White House leverages procurement authority to address racial wealth gap

President Biden traveled to Oklahoma to deliver remarks on the 100th anniversary of the Tulsa Race Massacre

President Biden delivers remarks at a commemoration of the 100th anniversary of the Tulsa Race Massacre in Tulsa, Okla.

The Biden administration is hoping to steer $100 billion in federal contracting opportunities to small, disadvantaged businesses over the next five years in an effort to narrow economic divides in the United States.

That figure represents a 50% increase in set-asides for Black-owned, Latino-owned and other minority-owned businesses included under the category of small disadvantaged businesses (SDBs).

An estimated 10.29% ($51.6 billion) of total eligible government contracting dollars went to small disadvantaged firms in 2019, the year with the latest available data from the Small Business Administration.

President Joe Biden announced the plans in a June 1 speech in Tulsa, Okla., at an event commemorating the 100-year anniversary of the Tulsa race massacre, in which mobs of white Americans burned down the Greenwood district, known at the time as "Black Wall Street."

"I'm going to increase the share of the dollars the federal government spends [on] small, disadvantaged businesses, including Black and brown small businesses, Biden said. "Right now, it calls for 10%; I’m going to move that to 15% of every dollar spent…. I have the authority to do that."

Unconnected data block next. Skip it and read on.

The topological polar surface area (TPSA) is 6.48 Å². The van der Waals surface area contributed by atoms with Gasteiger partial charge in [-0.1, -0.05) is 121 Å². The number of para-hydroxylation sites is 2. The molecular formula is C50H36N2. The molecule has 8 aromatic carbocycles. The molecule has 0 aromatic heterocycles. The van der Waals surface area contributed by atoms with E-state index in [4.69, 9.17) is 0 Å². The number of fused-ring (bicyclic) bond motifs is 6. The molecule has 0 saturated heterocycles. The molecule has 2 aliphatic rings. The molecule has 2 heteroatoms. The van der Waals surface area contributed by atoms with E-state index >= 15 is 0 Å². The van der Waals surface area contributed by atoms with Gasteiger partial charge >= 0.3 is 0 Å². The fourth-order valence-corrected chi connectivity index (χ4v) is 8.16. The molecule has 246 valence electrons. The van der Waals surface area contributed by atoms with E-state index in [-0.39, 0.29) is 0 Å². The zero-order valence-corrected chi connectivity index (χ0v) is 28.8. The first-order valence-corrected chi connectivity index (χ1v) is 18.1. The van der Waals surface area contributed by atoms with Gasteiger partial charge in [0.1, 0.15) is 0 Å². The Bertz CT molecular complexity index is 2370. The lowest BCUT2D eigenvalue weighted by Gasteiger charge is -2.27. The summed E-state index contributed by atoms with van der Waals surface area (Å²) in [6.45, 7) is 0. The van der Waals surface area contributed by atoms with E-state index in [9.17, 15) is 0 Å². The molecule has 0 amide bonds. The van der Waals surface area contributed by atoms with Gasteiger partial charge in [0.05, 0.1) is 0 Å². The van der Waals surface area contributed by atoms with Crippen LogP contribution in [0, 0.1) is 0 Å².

According to a White House fact sheet, hitting this goal will mean the largest increase in SBD contracting outlays since the government started collecting this data 30 years ago.

The plans additionally feature a $31 billion program to provide various forms of assistance for socially and economically disadvantaged business owners seeking partnership opportunities with the federal government and an initiative dedicated to rooting out discrimination in U.S. housing policies.

The racial wealth gap cited by the White House is stark. According to administration data, the median Black family in the United States has 13 cents for every dollar in wealth owned by white families.

About the Author

Chris Riotta is a staff writer at FCW covering government procurement and technology policy. Chris joined FCW after covering U.S. politics for three years at The Independent. He earned his master's degree from the Columbia University Graduate School of Journalism, where he served as 2021 class president.


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